She fetched an envelope from the table and pulled out a cutting from one of the more lurid Sunday tabloids. It was a photograph of a woman and a small boy. They were in a street and had obviously been caught unaware. She was white-faced and stricken. The little boy looked frightened. “Mrs. Geoffrey Harcourt-Smith and William,” the caption read. “After the verdict.”

“It’s three years old,” said Emily. “It came in the post this morning.”

“My God,” Peregrine said. “I remember. It was a murder. Decapitation. The last of five, I think. The husband was found guilty but insane and he got a life sentence.” Peregrine looked at the cutting for a minute and then held it out. “Burn it?” he said.

“Gladly.” She lit a match and he held the cutting over an ashtray. It turned black and disintegrated. He let it drop.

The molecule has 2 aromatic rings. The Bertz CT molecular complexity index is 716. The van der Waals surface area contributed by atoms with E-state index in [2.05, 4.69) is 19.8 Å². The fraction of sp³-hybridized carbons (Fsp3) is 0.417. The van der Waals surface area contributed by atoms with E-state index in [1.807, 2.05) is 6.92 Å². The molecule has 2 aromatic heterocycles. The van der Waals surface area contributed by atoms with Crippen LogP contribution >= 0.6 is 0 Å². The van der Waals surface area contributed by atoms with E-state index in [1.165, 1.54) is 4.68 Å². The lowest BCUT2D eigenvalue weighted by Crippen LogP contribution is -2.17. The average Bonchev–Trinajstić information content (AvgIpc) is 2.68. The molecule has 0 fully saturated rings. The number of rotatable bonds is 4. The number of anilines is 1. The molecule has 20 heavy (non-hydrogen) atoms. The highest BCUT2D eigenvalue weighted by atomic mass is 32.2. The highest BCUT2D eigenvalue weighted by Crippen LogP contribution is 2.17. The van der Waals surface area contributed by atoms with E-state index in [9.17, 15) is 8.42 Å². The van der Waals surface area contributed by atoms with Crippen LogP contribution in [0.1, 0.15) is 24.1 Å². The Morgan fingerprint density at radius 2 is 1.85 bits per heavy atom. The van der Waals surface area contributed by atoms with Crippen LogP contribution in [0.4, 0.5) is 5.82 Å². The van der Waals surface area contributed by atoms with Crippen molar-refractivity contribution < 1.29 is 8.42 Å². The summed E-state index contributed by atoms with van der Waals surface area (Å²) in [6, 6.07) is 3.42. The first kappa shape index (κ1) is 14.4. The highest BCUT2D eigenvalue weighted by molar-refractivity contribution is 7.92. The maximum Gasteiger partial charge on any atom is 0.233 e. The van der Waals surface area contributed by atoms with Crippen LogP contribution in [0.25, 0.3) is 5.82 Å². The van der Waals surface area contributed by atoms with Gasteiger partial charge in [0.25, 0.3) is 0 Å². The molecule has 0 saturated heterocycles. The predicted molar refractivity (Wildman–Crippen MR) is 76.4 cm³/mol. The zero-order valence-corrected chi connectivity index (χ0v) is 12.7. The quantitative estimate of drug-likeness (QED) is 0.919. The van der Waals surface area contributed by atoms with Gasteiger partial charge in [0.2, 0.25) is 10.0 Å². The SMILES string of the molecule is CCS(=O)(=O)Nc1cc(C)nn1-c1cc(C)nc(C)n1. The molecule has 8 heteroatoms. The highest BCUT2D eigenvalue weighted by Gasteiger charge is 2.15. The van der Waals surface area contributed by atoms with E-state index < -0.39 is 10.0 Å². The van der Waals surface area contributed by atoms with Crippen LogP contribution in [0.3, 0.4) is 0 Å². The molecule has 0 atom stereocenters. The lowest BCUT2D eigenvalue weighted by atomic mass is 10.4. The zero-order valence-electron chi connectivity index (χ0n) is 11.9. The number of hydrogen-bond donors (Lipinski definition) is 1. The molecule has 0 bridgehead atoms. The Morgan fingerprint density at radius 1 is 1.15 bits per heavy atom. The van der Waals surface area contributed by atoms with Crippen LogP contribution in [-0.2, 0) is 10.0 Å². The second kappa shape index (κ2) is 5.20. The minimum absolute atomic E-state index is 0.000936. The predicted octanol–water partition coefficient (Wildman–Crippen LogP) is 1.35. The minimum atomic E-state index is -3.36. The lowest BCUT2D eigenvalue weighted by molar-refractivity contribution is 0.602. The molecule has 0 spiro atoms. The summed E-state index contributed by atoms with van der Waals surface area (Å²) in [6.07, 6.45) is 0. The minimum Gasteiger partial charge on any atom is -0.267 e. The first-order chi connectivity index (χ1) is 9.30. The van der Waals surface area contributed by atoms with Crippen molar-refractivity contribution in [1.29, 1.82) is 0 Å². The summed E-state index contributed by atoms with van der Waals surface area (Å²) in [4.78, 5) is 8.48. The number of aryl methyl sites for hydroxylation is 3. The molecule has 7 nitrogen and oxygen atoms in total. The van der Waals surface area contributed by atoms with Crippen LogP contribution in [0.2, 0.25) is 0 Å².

“This too?” Emily asked, holding up the envelope. It was addressed in capital letters.

“Yes. No. No, not that. Not yet,” said Peregrine. “Put it in my desk.”

Emily did so. “You’re quite sure? It is your little William?”

“Three years younger. Absolutely sure. And his mother. Damn.”

“Perry, you’ve never seen the thing. Put it out of your mind.”

“I can’t do that. But it makes no difference. The father was a schizophrenic monster. Lifetime in Broadmoor. They called him the Hampstead Chopper.”

“You don’t think — it’s — anybody in the theatre who sent this?”


Emily was silent.

“They’ve no cause. None.”

After a pause he said: “I suppose it might be a sort of warning.”

“You haven’t told me how you came to fall on the claymore.”